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Redefining old ways

post #1 of 15
Thread Starter 
I was looking at other restaurant menus today and I noticed some things on there that I felt were not correct. When we created something new from an old method and it turns out to be nothing like the original product, do we call it a new version of the old or do we re name it because its nothing like what we originally thought it to be.
For example; wild rice gnocci. The product this man ended up with looks and tastes nothing like gnocci yet because he used potatoe and flour and egg in his recipe he felt he was apliged to call it wild rice gnocci.
Fois gras reduction, how can that be?
It's this sort of thing that I just don't know how I feel about. Do we stick to tradition or do we revise. If we revise do we re name? Ah, just me being me. What do you guys think?
Whenever we cook we become practical chemists, drawing on the accumulated knowledge of generations, and transforming what the Earth offers us into more concentrated forms of pleasure and nourishment.
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Whenever we cook we become practical chemists, drawing on the accumulated knowledge of generations, and transforming what the Earth offers us into more concentrated forms of pleasure and nourishment.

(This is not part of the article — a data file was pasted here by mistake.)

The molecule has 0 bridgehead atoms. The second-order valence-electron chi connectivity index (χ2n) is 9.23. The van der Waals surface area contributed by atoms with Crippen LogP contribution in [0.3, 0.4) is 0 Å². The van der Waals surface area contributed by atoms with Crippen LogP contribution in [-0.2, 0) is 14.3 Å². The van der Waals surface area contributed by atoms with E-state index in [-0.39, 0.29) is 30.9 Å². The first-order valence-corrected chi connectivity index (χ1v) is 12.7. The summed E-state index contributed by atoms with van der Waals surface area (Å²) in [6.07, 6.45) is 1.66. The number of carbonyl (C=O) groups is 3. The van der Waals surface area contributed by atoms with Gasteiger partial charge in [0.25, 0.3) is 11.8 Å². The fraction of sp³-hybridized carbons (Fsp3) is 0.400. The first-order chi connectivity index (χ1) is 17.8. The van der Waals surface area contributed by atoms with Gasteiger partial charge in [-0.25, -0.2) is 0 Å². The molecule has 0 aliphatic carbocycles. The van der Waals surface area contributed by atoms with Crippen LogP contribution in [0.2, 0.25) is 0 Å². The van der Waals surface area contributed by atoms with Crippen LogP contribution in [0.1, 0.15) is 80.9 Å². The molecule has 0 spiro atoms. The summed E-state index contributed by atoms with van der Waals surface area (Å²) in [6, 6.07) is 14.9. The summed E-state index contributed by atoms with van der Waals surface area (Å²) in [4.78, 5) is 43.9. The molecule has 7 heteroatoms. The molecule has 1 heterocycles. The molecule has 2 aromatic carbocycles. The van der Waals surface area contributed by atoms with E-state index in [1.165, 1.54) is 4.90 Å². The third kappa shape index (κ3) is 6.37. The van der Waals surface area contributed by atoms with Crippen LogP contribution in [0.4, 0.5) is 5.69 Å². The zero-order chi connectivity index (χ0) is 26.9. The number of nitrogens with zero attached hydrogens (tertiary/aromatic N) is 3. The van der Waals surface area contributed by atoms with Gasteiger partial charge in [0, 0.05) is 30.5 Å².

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post #2 of 15
Am just a home cook who likes to go to restaurants.

No pro here.

My own feeling is that if the menu says Beef Wellington, I expect to get a version close to the traditional one, unless the menu or waiter notifies me otherwise.

We were recently in a restaurant that served us cooked roast beef when we ordered carpaccio as an appetizer.

When we questioned, we were told they did their carpaccio that way.

Fine, no prob, but let the people know about it before they put in their order.

When does a recipe go so far afield that it should not be given the original name?

Heck if I know.

My own feeling is that a well written menu and a knowledgeable FOH will minimize problems.

Just my opinion, hope it helps.
post #3 of 15
I think auntdot hit upon the critical point regarding the carpaccio. If you're using the same ingredients and technique and putting a twist on it, you can get away with the same name. Radical changes in ingredients or technique (e.g. cooking the beef for carpaccio) need a new name.

By way of example, I ran Medallions of Beef Orlov a few weeks ago. The only things I changed from the original were beef instead of veal and no foie gras. Presentation was demi/ heavy cream reduction on the plate, medallions stacked with duxelle in between and topped with gruyere' and gratineed. I had all the elements but one, so I used the name.